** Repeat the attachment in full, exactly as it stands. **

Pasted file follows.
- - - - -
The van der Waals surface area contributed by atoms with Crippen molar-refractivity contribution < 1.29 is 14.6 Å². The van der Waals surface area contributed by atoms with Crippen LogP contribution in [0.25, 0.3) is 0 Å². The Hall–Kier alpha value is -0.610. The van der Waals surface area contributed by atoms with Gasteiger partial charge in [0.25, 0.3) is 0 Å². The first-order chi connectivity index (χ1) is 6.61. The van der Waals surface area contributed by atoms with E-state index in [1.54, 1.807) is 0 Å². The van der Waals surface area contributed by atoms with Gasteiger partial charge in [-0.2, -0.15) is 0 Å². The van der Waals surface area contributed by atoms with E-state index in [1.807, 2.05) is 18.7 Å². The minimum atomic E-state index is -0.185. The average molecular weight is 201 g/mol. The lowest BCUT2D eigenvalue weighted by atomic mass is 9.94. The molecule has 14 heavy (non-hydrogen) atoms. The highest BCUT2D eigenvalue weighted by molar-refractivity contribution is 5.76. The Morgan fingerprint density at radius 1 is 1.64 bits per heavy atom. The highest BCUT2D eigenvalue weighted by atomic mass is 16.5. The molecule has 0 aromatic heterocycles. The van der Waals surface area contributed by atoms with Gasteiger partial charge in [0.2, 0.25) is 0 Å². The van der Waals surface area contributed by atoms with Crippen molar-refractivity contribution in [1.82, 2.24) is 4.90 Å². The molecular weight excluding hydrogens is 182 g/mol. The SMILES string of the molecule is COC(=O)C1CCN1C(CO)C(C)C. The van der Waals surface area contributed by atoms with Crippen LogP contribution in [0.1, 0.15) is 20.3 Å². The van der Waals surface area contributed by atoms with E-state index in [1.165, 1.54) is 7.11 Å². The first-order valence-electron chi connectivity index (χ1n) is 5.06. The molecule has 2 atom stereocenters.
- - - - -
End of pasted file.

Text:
The van der Waals surface area contributed by atoms with Crippen molar-refractivity contribution < 1.29 is 14.6 Å². The van der Waals surface area contributed by atoms with Crippen LogP contribution in [0.25, 0.3) is 0 Å². The Hall–Kier alpha value is -0.610. The van der Waals surface area contributed by atoms with Gasteiger partial charge in [0.25, 0.3) is 0 Å². The first-order chi connectivity index (χ1) is 6.61. The van der Waals surface area contributed by atoms with E-state index in [1.54, 1.807) is 0 Å². The van der Waals surface area contributed by atoms with Gasteiger partial charge in [-0.2, -0.15) is 0 Å². The van der Waals surface area contributed by atoms with E-state index in [1.807, 2.05) is 18.7 Å². The minimum atomic E-state index is -0.185. The average molecular weight is 201 g/mol. The lowest BCUT2D eigenvalue weighted by atomic mass is 9.94. The molecule has 14 heavy (non-hydrogen) atoms. The highest BCUT2D eigenvalue weighted by molar-refractivity contribution is 5.76. The Morgan fingerprint density at radius 1 is 1.64 bits per heavy atom. The highest BCUT2D eigenvalue weighted by atomic mass is 16.5. The molecule has 0 aromatic heterocycles. The van der Waals surface area contributed by atoms with Gasteiger partial charge in [0.2, 0.25) is 0 Å². The van der Waals surface area contributed by atoms with Crippen molar-refractivity contribution in [1.82, 2.24) is 4.90 Å². The molecular weight excluding hydrogens is 182 g/mol. The SMILES string of the molecule is COC(=O)C1CCN1C(CO)C(C)C. The van der Waals surface area contributed by atoms with Crippen LogP contribution in [0.1, 0.15) is 20.3 Å². The van der Waals surface area contributed by atoms with E-state index in [1.165, 1.54) is 7.11 Å². The first-order valence-electron chi connectivity index (χ1n) is 5.06. The molecule has 2 atom stereocenters.